That is a good point, but I'm still not sure how wounding would be able to undo the irreversible changes that take place. Research shows that over time, miniaturized hairs lose contact with the Arrector Pili muscle, and once this contact has been lost, hair loss is irreversible. Also, bald scalps in men with Androgenetic Alopecia retain hair follicle stem cells, but have lost the progenitor cells that are believed to be necessary for hair growth.
Here are a few studies:
This one from 2012:
Miniaturized Hairs Maintain Contact with the Arrector Pili Muscle in Alopecia Areata but not in Androgenetic Alopecia: A Model for Reversible Miniaturization and Potential for Hair Regrowth
"Contact between the APM and the bulge in AA may be required for reversal of hair follicle miniaturization. Maintenance of contact between miniaturized follicles in AA could explain the complete hair regrowth while loss of contact between the APM and the bulge in MPHL and FPHL may explain why the hair loss is largely irreversible. This loss of contact may reflect changes in stem cell biology that also underlie irreversible miniaturization."
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Three-dimensional reconstructions of AA (a) and FPHL (b) demonstrating the loss of contact of the APM with the ORS of the vellus hair follicle in FPHL which is largely irreversible compared with maintenance of this contact of the APM with ORS in AA which is potentially completely reversible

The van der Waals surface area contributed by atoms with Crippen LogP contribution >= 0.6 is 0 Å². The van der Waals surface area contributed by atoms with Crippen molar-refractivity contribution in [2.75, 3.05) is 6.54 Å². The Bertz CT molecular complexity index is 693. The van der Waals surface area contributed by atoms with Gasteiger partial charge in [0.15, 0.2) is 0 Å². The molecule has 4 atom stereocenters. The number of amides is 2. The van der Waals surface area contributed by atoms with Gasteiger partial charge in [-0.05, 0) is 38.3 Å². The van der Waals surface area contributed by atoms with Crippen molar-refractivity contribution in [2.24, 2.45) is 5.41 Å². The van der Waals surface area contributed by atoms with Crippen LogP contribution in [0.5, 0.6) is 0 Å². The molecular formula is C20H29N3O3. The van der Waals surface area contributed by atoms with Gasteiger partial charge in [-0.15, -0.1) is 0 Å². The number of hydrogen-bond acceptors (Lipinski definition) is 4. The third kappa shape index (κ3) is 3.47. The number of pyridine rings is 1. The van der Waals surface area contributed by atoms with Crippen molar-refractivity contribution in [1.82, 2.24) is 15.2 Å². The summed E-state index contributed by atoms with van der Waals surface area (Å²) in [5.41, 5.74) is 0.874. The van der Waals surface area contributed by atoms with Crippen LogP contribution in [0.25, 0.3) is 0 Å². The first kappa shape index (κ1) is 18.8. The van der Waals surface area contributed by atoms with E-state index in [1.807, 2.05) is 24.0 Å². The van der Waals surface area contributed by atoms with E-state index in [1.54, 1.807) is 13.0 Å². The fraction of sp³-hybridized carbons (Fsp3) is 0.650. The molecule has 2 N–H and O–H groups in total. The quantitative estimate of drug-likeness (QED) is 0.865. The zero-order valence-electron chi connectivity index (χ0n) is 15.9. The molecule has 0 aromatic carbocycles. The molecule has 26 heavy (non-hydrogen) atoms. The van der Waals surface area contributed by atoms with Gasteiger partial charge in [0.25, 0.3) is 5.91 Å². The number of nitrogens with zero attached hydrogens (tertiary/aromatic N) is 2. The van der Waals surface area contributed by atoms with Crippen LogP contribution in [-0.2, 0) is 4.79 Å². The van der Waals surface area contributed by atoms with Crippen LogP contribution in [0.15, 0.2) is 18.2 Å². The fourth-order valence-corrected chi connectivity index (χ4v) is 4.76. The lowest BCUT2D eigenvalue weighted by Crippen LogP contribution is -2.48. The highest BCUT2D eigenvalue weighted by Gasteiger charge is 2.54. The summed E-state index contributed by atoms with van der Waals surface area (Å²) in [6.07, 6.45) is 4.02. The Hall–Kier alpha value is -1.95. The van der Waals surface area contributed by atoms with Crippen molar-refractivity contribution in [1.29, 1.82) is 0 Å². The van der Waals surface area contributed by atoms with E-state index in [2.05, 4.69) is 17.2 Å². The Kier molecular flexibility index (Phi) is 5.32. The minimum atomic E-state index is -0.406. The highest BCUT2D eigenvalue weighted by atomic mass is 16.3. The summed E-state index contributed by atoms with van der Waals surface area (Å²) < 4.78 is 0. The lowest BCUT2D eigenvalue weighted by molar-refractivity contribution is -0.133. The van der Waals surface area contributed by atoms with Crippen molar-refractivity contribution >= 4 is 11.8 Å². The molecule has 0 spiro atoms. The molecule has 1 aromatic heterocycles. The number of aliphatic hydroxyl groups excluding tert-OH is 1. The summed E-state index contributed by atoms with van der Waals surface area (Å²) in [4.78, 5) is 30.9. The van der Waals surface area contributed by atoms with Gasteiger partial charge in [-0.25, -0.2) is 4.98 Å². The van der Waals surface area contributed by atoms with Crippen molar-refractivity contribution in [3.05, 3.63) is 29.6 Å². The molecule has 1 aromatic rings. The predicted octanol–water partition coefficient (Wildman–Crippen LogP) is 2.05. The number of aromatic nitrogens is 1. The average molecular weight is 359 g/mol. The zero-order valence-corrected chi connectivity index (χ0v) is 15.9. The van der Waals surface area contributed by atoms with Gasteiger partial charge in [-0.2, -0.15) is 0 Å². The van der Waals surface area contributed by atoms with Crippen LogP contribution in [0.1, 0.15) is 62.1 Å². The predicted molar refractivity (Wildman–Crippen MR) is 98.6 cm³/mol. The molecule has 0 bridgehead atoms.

And a second study from 2014:
Destruction of the arrector pili muscle and fat infiltration in androgenic alopecia.
"Hair loss is caused by follicle miniaturization, which is largely irreversible beyond a certain degree of follicular regression."
"APM degeneration and replacement with fat in Androgenetic Alopecia has not previously been described. The underlying mechanism remains to be determined. However, we speculate that this phenomenon might be related to depletion of stem or progenitor cells from the follicle mesenchyme, explaining why Androgenetic Alopecia is treatment resistant."
And another study from 2011:
Bald Scalp in Men With Androgenetic Alopecia Retains Hair Follicle Stem Cells but Lacks CD200-rich and CD34-positive Hair Follicle Progenitor Cells
"Androgenetic alopecia (Androgenetic Alopecia), also known as common baldness, is characterized by a marked decrease in hair follicle size, which could be related to the loss of hair follicle stem or progenitor cells. To test this hypothesis, we analyzed bald and non-bald scalp from Androgenetic Alopecia individuals for the presence of hair follicle stem and progenitor cells. Cells expressing cytokeratin15 (KRT15), CD200, CD34, and integrin, α6 (ITGA6) were quantitated via flow cytometry. High levels of KRT15 expression correlated with stem cell properties of small cell size and quiescence. These KRT15(hi) stem cells were maintained in bald scalp samples. However, CD200(hi)ITGA6(hi) and CD34(hi) cell populations--which both possessed a progenitor phenotype, in that they localized closely to the stem cell-rich bulge area but were larger and more proliferative than the KRT15(hi) stem cells--were markedly diminished. In functional assays, analogous CD200(hi)Itga6(hi) cells from murine hair follicles were multipotent and generated new hair follicles in skin reconstitution assays. These findings support the notion that a defect in conversion of hair follicle stem cells to progenitor cells plays a role in the pathogenesis of Androgenetic Alopecia."